Looking ahead to Tokyo this summer, Parkinson has had Mitton do mock qualifying rounds, giving her two official warmups and 15 minutes between her three throws at a Thursday session ahead of a Saturday mock final like last weekend.

"We know Olympic qualifying [in Tokyo] is July 31 at 7:25 p.m. [local time] and the final on Aug. 2 at 10:35 a.m.," he said. "We've worked on a plan for that week — which days we're throwing, how many, when [Mitton] will lift [weights], her sleeping and eating protocols. It's creating the ideal performance day in an attempt to duplicate having that effortless throw."

Parkinson wants Mitton to match her effort from the 2019 World University Games in Naples, Italy, where she threw the shot 18.31 with her body rather than forcing it by throwing with her arm to win the event. Mitton is hopeful of throwing 18.50 to qualify for the Olympic final in Tokyo.

'On the right pathway'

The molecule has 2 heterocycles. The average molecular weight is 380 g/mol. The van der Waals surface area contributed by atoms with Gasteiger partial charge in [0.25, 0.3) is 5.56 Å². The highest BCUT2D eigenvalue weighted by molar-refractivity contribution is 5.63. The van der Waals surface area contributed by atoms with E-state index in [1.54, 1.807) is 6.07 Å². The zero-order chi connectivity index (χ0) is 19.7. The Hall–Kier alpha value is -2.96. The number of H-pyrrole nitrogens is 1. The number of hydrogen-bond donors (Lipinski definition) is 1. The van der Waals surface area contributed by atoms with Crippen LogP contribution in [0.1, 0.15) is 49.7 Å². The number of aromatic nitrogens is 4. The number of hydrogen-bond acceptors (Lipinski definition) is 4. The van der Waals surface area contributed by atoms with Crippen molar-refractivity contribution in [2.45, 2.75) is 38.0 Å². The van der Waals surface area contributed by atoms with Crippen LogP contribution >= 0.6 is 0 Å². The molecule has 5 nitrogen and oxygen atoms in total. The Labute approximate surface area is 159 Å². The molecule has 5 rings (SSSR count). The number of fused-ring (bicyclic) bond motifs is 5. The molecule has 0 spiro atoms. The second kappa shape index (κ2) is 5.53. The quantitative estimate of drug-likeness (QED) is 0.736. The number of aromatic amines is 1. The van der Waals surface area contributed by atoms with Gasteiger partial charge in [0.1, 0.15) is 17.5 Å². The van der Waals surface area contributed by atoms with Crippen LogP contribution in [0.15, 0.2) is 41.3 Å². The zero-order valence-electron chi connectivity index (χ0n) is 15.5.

The average winning distance for women at worlds and the Olympics is 20.22 since 2013, according to Parkinson, followed by 19.89 for silver and 19.50 for bronze.

"If you [calculate] four per cent improvement on 18.84," he said of Mitton's PB, "that's 19.59. I wish it was that easy. There are also weather and human elements involved, but everything indicates Sarah is on the right pathway.

"Goal No. 1 is to get through qualifying. It's the hardest and most nerve-wracking part. Once you're in the mix of the top 12, anything can happen."

No Canadian woman has ever advanced to an Olympic final in shot put, let alone in their Summer Games debut, but Crew said Mitton — ranked 19th in the world — must be in the conversation of athletes to watch.

"She has always been a determined and focused individual," Crew said, "but I think she is starting to believe she can't be counted out at world-class meets."

Earlier this week, Parkinson was in talks with officials of the Drake Relays and is hoping to have Mitton compete at the April 21-24 meet in Des Moines, Iowa. He is also eyeing the Tucson Elite Classic in Arizona, tentatively scheduled for May 20 and 22.

"I need [Mitton and Crew] to be competitive-ready so we're not seeing 19-metre throws for the first time when we get to Tokyo," Parkinson said. "I don't want to go to Europe, but Brittany will probably do a Diamond League in Rabat [Morocco on May 23]. Hopefully Sarah can [also] get in. She's kind of on the bubble since only eight or nine are [invited] depending on the meet director's discretion."